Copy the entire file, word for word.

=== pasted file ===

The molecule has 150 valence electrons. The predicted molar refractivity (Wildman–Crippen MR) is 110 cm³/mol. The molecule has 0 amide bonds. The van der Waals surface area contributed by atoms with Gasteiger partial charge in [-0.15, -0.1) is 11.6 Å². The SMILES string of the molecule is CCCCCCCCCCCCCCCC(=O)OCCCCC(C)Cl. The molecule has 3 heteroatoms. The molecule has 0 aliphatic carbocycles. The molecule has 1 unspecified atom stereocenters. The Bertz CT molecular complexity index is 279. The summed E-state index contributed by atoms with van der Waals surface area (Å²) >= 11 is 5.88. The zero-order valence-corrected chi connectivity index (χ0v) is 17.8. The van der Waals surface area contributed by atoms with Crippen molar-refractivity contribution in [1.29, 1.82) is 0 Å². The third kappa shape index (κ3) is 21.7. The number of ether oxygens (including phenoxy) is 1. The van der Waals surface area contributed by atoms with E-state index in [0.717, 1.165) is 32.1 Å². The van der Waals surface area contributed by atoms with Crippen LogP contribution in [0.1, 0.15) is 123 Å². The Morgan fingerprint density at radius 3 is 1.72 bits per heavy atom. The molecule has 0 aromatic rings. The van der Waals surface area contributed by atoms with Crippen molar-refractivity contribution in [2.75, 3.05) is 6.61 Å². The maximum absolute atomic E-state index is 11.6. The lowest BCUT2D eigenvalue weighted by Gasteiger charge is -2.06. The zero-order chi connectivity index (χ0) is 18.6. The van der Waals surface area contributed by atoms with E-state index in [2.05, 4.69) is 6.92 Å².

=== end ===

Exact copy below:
The molecule has 150 valence electrons. The predicted molar refractivity (Wildman–Crippen MR) is 110 cm³/mol. The molecule has 0 amide bonds. The van der Waals surface area contributed by atoms with Gasteiger partial charge in [-0.15, -0.1) is 11.6 Å². The SMILES string of the molecule is CCCCCCCCCCCCCCCC(=O)OCCCCC(C)Cl. The molecule has 3 heteroatoms. The molecule has 0 aliphatic carbocycles. The molecule has 1 unspecified atom stereocenters. The Bertz CT molecular complexity index is 279. The summed E-state index contributed by atoms with van der Waals surface area (Å²) >= 11 is 5.88. The zero-order valence-corrected chi connectivity index (χ0v) is 17.8. The van der Waals surface area contributed by atoms with Crippen molar-refractivity contribution in [1.29, 1.82) is 0 Å². The third kappa shape index (κ3) is 21.7. The number of ether oxygens (including phenoxy) is 1. The van der Waals surface area contributed by atoms with E-state index in [0.717, 1.165) is 32.1 Å². The van der Waals surface area contributed by atoms with Crippen LogP contribution in [0.1, 0.15) is 123 Å². The Morgan fingerprint density at radius 3 is 1.72 bits per heavy atom. The molecule has 0 aromatic rings. The van der Waals surface area contributed by atoms with Crippen molar-refractivity contribution in [2.75, 3.05) is 6.61 Å². The maximum absolute atomic E-state index is 11.6. The lowest BCUT2D eigenvalue weighted by Gasteiger charge is -2.06. The zero-order chi connectivity index (χ0) is 18.6. The van der Waals surface area contributed by atoms with E-state index in [2.05, 4.69) is 6.92 Å².